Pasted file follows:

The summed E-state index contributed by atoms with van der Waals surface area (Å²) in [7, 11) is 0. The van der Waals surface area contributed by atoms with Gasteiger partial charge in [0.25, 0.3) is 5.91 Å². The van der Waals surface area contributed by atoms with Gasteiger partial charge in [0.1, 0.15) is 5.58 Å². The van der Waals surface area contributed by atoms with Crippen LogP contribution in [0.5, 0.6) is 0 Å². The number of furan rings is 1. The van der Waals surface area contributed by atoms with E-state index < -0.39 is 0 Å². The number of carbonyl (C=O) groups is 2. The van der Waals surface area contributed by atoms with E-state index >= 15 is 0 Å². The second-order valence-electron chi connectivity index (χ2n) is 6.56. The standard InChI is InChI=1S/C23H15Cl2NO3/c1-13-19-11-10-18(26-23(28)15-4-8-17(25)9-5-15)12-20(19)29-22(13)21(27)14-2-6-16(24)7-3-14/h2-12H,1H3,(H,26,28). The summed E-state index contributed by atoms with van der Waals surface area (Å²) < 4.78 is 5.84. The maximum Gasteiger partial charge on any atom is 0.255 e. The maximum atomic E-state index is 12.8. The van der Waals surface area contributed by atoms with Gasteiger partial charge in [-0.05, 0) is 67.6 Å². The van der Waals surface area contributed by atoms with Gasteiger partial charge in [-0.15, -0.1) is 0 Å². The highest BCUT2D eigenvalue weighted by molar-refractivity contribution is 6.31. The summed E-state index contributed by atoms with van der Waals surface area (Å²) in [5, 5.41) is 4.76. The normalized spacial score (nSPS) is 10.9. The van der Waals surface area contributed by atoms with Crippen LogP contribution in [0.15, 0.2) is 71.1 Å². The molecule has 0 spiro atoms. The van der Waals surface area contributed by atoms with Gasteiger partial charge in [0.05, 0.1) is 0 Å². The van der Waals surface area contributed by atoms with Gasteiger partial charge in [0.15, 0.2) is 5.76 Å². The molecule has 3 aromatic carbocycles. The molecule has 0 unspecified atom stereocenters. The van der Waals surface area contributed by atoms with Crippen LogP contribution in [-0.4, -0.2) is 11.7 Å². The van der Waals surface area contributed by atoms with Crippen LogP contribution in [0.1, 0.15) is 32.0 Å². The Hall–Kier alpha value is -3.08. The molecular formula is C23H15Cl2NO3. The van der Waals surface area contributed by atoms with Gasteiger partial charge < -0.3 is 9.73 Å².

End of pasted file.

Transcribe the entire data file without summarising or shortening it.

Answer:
The summed E-state index contributed by atoms with van der Waals surface area (Å²) in [7, 11) is 0. The van der Waals surface area contributed by atoms with Gasteiger partial charge in [0.25, 0.3) is 5.91 Å². The van der Waals surface area contributed by atoms with Gasteiger partial charge in [0.1, 0.15) is 5.58 Å². The van der Waals surface area contributed by atoms with Crippen LogP contribution in [0.5, 0.6) is 0 Å². The number of furan rings is 1. The van der Waals surface area contributed by atoms with E-state index < -0.39 is 0 Å². The number of carbonyl (C=O) groups is 2. The van der Waals surface area contributed by atoms with E-state index >= 15 is 0 Å². The second-order valence-electron chi connectivity index (χ2n) is 6.56. The standard InChI is InChI=1S/C23H15Cl2NO3/c1-13-19-11-10-18(26-23(28)15-4-8-17(25)9-5-15)12-20(19)29-22(13)21(27)14-2-6-16(24)7-3-14/h2-12H,1H3,(H,26,28). The summed E-state index contributed by atoms with van der Waals surface area (Å²) < 4.78 is 5.84. The maximum Gasteiger partial charge on any atom is 0.255 e. The maximum atomic E-state index is 12.8. The van der Waals surface area contributed by atoms with Gasteiger partial charge in [-0.05, 0) is 67.6 Å². The van der Waals surface area contributed by atoms with Gasteiger partial charge in [-0.15, -0.1) is 0 Å². The highest BCUT2D eigenvalue weighted by molar-refractivity contribution is 6.31. The summed E-state index contributed by atoms with van der Waals surface area (Å²) in [5, 5.41) is 4.76. The normalized spacial score (nSPS) is 10.9. The van der Waals surface area contributed by atoms with Crippen LogP contribution in [0.15, 0.2) is 71.1 Å². The molecule has 0 spiro atoms. The van der Waals surface area contributed by atoms with Gasteiger partial charge in [0.05, 0.1) is 0 Å². The van der Waals surface area contributed by atoms with Gasteiger partial charge in [0.15, 0.2) is 5.76 Å². The molecule has 3 aromatic carbocycles. The molecule has 0 unspecified atom stereocenters. The van der Waals surface area contributed by atoms with Crippen LogP contribution in [-0.4, -0.2) is 11.7 Å². The van der Waals surface area contributed by atoms with Crippen LogP contribution in [0.1, 0.15) is 32.0 Å². The Hall–Kier alpha value is -3.08. The molecular formula is C23H15Cl2NO3. The van der Waals surface area contributed by atoms with Gasteiger partial charge < -0.3 is 9.73 Å².